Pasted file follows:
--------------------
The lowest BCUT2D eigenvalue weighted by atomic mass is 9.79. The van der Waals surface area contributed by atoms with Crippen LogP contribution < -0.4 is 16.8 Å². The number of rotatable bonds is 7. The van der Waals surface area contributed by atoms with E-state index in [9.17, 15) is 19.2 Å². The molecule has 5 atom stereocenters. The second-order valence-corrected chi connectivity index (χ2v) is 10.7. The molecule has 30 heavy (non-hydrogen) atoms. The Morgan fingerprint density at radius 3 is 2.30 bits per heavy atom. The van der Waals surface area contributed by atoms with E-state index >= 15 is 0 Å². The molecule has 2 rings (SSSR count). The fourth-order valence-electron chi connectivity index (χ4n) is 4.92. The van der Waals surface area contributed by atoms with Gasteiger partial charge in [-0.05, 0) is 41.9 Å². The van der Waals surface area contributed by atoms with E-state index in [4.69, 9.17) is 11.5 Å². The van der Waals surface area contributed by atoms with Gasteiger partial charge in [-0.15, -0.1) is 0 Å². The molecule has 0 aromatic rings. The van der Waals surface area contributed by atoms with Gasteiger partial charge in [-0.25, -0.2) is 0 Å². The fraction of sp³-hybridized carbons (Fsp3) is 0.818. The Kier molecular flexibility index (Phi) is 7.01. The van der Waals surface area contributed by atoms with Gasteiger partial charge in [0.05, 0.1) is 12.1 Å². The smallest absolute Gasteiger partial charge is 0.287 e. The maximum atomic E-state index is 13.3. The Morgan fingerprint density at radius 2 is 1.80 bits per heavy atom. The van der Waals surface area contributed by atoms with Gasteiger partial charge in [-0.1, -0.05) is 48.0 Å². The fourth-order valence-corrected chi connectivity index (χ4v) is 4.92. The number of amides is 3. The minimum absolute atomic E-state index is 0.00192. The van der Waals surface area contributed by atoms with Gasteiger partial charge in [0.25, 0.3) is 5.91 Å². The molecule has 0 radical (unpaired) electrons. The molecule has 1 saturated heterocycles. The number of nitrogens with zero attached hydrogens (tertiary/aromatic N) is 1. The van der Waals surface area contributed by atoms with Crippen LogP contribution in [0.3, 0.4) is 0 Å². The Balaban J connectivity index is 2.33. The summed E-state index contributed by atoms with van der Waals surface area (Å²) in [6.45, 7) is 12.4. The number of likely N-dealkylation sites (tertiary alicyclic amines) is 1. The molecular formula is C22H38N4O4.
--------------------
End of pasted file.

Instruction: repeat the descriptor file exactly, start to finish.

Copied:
The lowest BCUT2D eigenvalue weighted by atomic mass is 9.79. The van der Waals surface area contributed by atoms with Crippen LogP contribution < -0.4 is 16.8 Å². The number of rotatable bonds is 7. The van der Waals surface area contributed by atoms with E-state index in [9.17, 15) is 19.2 Å². The molecule has 5 atom stereocenters. The second-order valence-corrected chi connectivity index (χ2v) is 10.7. The molecule has 30 heavy (non-hydrogen) atoms. The Morgan fingerprint density at radius 3 is 2.30 bits per heavy atom. The van der Waals surface area contributed by atoms with E-state index >= 15 is 0 Å². The molecule has 2 rings (SSSR count). The fourth-order valence-electron chi connectivity index (χ4n) is 4.92. The van der Waals surface area contributed by atoms with Gasteiger partial charge in [-0.05, 0) is 41.9 Å². The van der Waals surface area contributed by atoms with E-state index in [4.69, 9.17) is 11.5 Å². The van der Waals surface area contributed by atoms with Gasteiger partial charge in [-0.15, -0.1) is 0 Å². The molecule has 0 aromatic rings. The van der Waals surface area contributed by atoms with Gasteiger partial charge in [-0.25, -0.2) is 0 Å². The fraction of sp³-hybridized carbons (Fsp3) is 0.818. The Kier molecular flexibility index (Phi) is 7.01. The van der Waals surface area contributed by atoms with Gasteiger partial charge in [0.05, 0.1) is 12.1 Å². The smallest absolute Gasteiger partial charge is 0.287 e. The maximum atomic E-state index is 13.3. The Morgan fingerprint density at radius 2 is 1.80 bits per heavy atom. The van der Waals surface area contributed by atoms with Gasteiger partial charge in [-0.1, -0.05) is 48.0 Å². The fourth-order valence-corrected chi connectivity index (χ4v) is 4.92. The number of amides is 3. The minimum absolute atomic E-state index is 0.00192. The van der Waals surface area contributed by atoms with Gasteiger partial charge in [0.25, 0.3) is 5.91 Å². The molecule has 0 radical (unpaired) electrons. The molecule has 1 saturated heterocycles. The number of nitrogens with zero attached hydrogens (tertiary/aromatic N) is 1. The van der Waals surface area contributed by atoms with Crippen LogP contribution in [0.3, 0.4) is 0 Å². The Balaban J connectivity index is 2.33. The summed E-state index contributed by atoms with van der Waals surface area (Å²) in [6.45, 7) is 12.4. The number of likely N-dealkylation sites (tertiary alicyclic amines) is 1. The molecular formula is C22H38N4O4.